House of Commons Hansard #75 of the 37th Parliament, 2nd Session. (The original version is on Parliament's site.) The word of the day was sexual.

Topics

Claude Roy
Statements By Members

11:05 a.m.

Bloc

Gilles Duceppe Laurier—Sainte-Marie, QC

Mr. Speaker, we want to pay tribute today to a great advocate for social housing, Claude Roy, an urban planning advisor with the Société d'habitation du Québec.

Honoured by one of the leading American housing associations, Claude Roy was awarded the John D. Lange award for the international impact of his work.

The first Quebecker and non-American to receive such an award, this man of conviction does far more than perform his role as a manager. Over the past 15 years, he has advocated the promotion of a healthy living environment and emphasized the need to recognize the connection between housing and the social needs of the disadvantaged, including the homeless.

On behalf of my colleagues from the Bloc Quebecois, I want to commend Mr. Roy on his social commitment and express our deep gratitude to him for his commitment to the advancement of wellness in our society.

Racial Discrimination
Statements By Members

11:05 a.m.

Liberal

Judy Sgro York West, ON

Mr. Speaker, today is International Day for the Elimination of Racism.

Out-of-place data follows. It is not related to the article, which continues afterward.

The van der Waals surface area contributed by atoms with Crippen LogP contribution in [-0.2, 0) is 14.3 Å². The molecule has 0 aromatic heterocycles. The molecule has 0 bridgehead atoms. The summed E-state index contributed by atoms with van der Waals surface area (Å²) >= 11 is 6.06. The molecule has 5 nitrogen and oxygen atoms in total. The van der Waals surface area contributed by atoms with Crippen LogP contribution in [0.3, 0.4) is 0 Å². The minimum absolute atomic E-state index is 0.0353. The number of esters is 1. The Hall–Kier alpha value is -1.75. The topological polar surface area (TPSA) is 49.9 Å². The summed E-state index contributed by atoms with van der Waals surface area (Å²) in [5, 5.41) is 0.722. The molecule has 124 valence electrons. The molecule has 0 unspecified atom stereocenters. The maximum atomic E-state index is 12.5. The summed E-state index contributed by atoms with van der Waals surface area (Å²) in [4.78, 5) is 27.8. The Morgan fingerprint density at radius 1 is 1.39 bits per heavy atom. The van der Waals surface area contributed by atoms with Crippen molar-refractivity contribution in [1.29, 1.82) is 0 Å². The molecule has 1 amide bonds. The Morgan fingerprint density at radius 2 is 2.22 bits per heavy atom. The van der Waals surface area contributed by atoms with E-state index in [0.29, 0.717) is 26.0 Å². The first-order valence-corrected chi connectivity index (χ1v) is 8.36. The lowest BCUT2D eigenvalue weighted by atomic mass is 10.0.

I rise today to remind all Canadians about the meaning of tolerance and respect for one another. Particularly in these troubling and difficult times, when war and fears of terrorism are ever present, the issue of racial discrimination has become even more prominent.

Canada proudly stands as a model for diversity and openness, which has been a fundamental part of the Canadian mosaic since its beginning. Our national identity is linked to our cultural and linguistic heritage, where people from all backgrounds and cultures make Canada their home.

Threats to the physical and emotional safety of individuals cannot be allowed if we are to maintain the principles of acceptance that defines the spirit of our great nation. No one's identity or cultural heritage should be compromised.

I ask that all members of the House join with me to promote the fundamental belief that all Canadians are equal.

Racial Discrimination
Statements By Members

11:05 a.m.

Canadian Alliance

Betty Hinton Kamloops, Thompson And Highland Valleys, BC

Mr. speaker, today we join citizens around the world in declaring our support for the noble effort of eliminating racism.